About this time of the year, I get a lot of inquiries from companies who are working on their CRM budgets for the next year. The first question they ask is, "How much will a CRM system cost me?" This is almost always immediately followed up with another question: "How do I cost-justify this investment?" To take
some of the mystery out of calculating the ROI for a CRM, this month's column will focus on providing some suggestions for how to systematically accomplish this task.
Create a Baseline
The first thing you need to do for any type of CRM project is take the time to measure where you are prior to starting the initiative. To do this, you can start by following an imaginary lead through your organization. See who touches it. See how long it takes to get handled at each step in the sell cycle. See what your success conversion rates are; for example, 100 leads turn into 50 first calls, which yield 25 presentations, which result in 10 proposals, finally collimating in two sales. Determine how long it takes to turn a prospect into a customer.
In addition to determining sell-cycle-related data points, analyze non-selling-related issues, too. Determine how much time your people are spending doing non-sales activities. How many hours per week do sales reps spend writing reports, processing paperwork, implementing their own marketing programs, dealing with customer service issues and getting trained? Look at what your sales managers are doing. How much of their time is occupied developing and refining forecasts, realigning territories and tracking the activity levels of sales reps?
Look outside of sales to see how
the sales process is impacting your other operations. Determine what other departments are doing to support sales. How many calls a day are fielded by people in inventory management, finance or R&D to answer questions for sales reps? How much time is spent processing or adjusting orders? How much money is spent by marketing to produce and mail sales support materials to field offices?
This analysis serves two purposes. First, it will help you determine what you want to fix now. As you compile this information, process problems that need to be addressed--low win rates, poor forecast accuracy, increasing travel costs--will quickly grab your attention. The other goal is to establish a detailed baseline for your existing operations, so you can track what progress you have made in improving your processes over time.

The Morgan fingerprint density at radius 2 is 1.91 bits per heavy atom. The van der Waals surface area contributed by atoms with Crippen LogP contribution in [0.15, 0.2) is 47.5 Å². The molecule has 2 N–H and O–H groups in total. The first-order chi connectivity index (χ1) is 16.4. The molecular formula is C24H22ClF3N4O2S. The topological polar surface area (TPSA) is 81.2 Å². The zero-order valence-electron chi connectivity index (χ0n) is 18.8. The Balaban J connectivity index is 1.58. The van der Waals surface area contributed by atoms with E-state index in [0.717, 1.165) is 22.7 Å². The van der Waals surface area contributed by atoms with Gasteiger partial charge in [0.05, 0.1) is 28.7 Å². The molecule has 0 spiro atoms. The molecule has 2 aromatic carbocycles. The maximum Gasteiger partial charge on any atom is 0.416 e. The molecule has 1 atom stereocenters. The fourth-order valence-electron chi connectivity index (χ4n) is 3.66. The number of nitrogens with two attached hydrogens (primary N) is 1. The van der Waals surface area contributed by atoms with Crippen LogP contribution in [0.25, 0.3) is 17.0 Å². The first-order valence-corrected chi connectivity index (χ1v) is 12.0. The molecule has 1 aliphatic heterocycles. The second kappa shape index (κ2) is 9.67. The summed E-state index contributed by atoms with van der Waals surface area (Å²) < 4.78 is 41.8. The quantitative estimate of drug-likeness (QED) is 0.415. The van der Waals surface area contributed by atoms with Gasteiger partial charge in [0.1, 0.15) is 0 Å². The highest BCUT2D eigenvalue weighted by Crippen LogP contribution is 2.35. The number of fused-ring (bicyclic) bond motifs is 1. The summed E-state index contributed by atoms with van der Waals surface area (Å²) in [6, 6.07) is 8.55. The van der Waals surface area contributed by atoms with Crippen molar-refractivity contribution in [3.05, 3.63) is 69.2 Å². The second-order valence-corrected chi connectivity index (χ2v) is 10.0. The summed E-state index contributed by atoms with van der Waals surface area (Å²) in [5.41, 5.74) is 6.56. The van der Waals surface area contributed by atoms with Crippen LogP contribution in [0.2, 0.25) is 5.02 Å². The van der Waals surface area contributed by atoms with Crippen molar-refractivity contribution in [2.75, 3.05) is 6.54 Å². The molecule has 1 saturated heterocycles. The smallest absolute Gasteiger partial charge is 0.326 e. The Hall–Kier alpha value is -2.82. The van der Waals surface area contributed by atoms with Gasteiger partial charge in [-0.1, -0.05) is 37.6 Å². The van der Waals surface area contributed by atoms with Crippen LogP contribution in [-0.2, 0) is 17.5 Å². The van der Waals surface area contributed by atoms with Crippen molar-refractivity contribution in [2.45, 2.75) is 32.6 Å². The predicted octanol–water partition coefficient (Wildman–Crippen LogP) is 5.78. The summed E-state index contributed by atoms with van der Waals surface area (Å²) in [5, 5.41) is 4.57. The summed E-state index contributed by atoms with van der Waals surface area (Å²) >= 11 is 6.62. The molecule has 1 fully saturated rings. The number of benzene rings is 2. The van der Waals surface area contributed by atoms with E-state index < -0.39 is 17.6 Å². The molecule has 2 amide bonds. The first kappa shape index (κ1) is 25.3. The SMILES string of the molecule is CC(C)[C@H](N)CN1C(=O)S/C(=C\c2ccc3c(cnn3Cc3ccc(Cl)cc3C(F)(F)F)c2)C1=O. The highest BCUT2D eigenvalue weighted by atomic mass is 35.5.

Track How You Are Doing
Next, determine the metrics for your current level of performance. Take a look at your last 12 months of operations and see how many of the following numbers you can determine for your organization:
Revenue per rep
Win, loss and no decision rates
Lead turnaround time
Number of sales calls completed per rep
Average amount of time required to complete each selling step
Number of calls required to close an opportunity
Size of the pipeline at each major sell cycle step
Numbers of existing customer contacts and repeat business orders
Average order size and order frequency
Average order discount percentage
Margin contribution per deal
By gathering these metrics now, you will be able to calculate changes in these and other performance areas, as compared to your original baseline after your CRM system is operational. This will provide you with hard numbers that you can use to determine the ROI your CRM program is generating. If you further supplement your OMS with an executive information system, you will also be able to start to determine such factors as
Marketing program effectiveness
Win rate comparisons for different prospect types
Profitability comparisons for different prospect types
Sales rep success conversion rates for each sell cycle step
Profitability comparisons for orders from different channels
Success rates and profitability comparisons for individual products